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The etymology and syntax of the English language explained and illustrated (Inglés) Tapa blanda – 12 sep 2013


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Tapa blanda, 12 sep 2013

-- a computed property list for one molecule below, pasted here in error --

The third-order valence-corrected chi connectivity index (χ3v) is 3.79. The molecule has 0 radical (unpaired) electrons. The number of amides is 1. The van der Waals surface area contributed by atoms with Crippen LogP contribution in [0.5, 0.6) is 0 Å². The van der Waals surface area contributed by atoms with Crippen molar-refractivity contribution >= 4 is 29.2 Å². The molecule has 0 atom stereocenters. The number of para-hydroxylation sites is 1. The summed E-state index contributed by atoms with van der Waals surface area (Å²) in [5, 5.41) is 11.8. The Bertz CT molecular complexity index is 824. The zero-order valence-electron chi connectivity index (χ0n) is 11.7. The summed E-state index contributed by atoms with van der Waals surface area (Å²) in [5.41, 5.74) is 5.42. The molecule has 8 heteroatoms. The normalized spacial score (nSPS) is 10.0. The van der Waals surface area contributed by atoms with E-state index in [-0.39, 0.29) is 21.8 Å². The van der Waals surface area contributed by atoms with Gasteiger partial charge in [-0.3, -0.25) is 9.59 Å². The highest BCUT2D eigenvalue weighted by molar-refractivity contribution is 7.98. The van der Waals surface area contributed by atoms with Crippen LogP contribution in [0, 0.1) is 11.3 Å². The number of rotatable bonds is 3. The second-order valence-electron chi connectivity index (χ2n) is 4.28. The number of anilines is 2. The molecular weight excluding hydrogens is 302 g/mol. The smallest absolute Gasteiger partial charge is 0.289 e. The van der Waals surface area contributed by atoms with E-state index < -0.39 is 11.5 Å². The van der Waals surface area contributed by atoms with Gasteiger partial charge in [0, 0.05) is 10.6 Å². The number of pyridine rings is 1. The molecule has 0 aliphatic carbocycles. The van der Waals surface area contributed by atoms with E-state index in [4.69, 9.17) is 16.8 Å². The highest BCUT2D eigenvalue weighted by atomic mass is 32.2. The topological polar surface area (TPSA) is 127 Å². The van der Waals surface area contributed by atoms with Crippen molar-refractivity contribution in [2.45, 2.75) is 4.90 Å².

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This historic book may have numerous typos and missing text. Purchasers can usually download a free scanned copy of the original book (without typos) from the publisher. Not indexed. Not illustrated. 1836 edition. Excerpt: ... CHAPTER II. CRITICAL REMARKS AND ILLUSTRATIONS. Having, in the preceding chapter, explained the nature of that usage which gives law to language; and having proposed a few rules for the student's direction in cases where usage is divided, and also where her authority may be justly questioned, and checked by criticism; I intend, In the following pages, to present the young reader with a copious exemplification of the three general species of error against grammatical purity, arranging the examples in the order of the parts of speech. SECTION I. THE NOUN. BARBARISM. "I Rode in a one-horse chay." It ought to be " a onehorse chaise." There is no such word as chay. "That this has been the true and proper deception of this word, I shall testify by one evidence."--Hammond. Acception is obsolete; it ought to be acceptation. "Were the workmen to enter into a contrary combination of the same kind, not to accept of a certain wage."--Wealth of Natiojis. Wage is obsolete; the plural only is used. "Their alliance was sealed by the nuptial of Henry, with the daughter of the Italian prince.'"--Gibbon. Nuptial has not, I believe, been used as a substantive since the days of Shakspeare, and may be deemed obsolete. The plural nuptials is the proper word. "He showed that he had a full comprehension of the whole of the plan, and of the judicious adaption of the parts to the whole."--Sheridan's Life of Sioift. Adaption is obsolescent, if not obsolete: adaptation is the proper term. Adaption is frequently employed by Swift, from whom Sheridan seems to have copied it. "Which even his brother modernists themselves, like ungrates, whisper so loud that it reaches up to the very garret I am now writing in."--Swift. "Ungrate" is a barbarism. "Ingrate" is to be found...

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